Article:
This is the Rome of Fellini and Berlusconi in equal measure. Indeed, the shape of the film resembles Fellini’s La Dolce Vita, featuring an insider-outsider as our guide through the landscape of radioactively glowing cocktails and gyrating conga lines. Jep is partial to this society’s delights but aware of its hazards. He has failed to follow up his first, widely admired novel, blaming his wilted potential on Rome: “It makes you waste a lot of time.” He calls it “the whirlpool of the high life” – and while he will regulate the temperature and even dip a toe in from time to time, he has seen too much to be dragged fully into the vortex. Referring to the partygoers as “this wildlife”, he could almost be an anthropologist. The film responds to this in kind by isolating Jep through tight closeups, slow-motion and theatrical spotlights. Given Sorrentino’s general progress in the direction of subtlety, we can forgive him for clinging on to his trademark lighting scheme, which is half rock concert, half electrical storm.
If it’s disappointing that there is no single encapsulating image to rival that of Christ dangling above Rome from a helicopter in La Dolce Vita, at least the air of dislocated absurdity rarely wanes. In this unshockable culture, religion has shaded into show business, art into violence. A performance piece features a blindfolded woman running full pelt into a stone pillar. A knife-thrower tosses blades at a hapless volunteer, each incision producing a spurt of blue paint that creates a spattered outline in the canvas behind her, as though Jackson Pollock had marked out the scene of a crime. A child who seems to be in the grip of a primal tantrum hurls paint cans at a vast white screen while an audience of chin-scratching sophisticates gazes on silently. “That girl was crying,” someone says, recoiling. “Nonsense,” Jep replies, “she earns millions.”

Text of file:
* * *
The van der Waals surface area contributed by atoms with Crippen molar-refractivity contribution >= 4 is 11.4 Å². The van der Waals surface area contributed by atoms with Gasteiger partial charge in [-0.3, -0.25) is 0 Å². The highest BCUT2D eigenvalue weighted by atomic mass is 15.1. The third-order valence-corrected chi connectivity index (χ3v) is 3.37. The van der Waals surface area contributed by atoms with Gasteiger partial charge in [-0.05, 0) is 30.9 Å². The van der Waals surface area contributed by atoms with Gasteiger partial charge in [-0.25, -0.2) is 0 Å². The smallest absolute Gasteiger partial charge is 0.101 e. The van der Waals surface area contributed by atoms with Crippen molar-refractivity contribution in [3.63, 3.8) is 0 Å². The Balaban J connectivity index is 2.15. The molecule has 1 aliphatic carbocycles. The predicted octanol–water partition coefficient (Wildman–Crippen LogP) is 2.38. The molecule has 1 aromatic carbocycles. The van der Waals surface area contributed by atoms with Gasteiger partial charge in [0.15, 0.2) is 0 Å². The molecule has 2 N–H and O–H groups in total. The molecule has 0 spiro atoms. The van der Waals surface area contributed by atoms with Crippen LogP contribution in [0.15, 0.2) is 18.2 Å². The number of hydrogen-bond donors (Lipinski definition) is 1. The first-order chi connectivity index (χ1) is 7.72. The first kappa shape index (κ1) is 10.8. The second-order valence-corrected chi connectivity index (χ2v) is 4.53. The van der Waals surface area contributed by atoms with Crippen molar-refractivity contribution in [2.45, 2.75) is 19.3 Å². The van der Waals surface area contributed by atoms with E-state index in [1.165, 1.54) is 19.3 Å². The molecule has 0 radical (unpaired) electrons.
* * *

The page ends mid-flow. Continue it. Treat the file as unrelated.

The Great Beauty has no strikingly original argument. Its lament for the spiritual void beneath what Jep calls the “blah blah blah” is a familiar one, particularly in Italian cinema, stretching from the heyday of Fellini and Antonioni right up to Matteo Garrone’s recent prickly comedy Reality, in which an ordinary man loses his sanity trying to become a Big Brother contestant.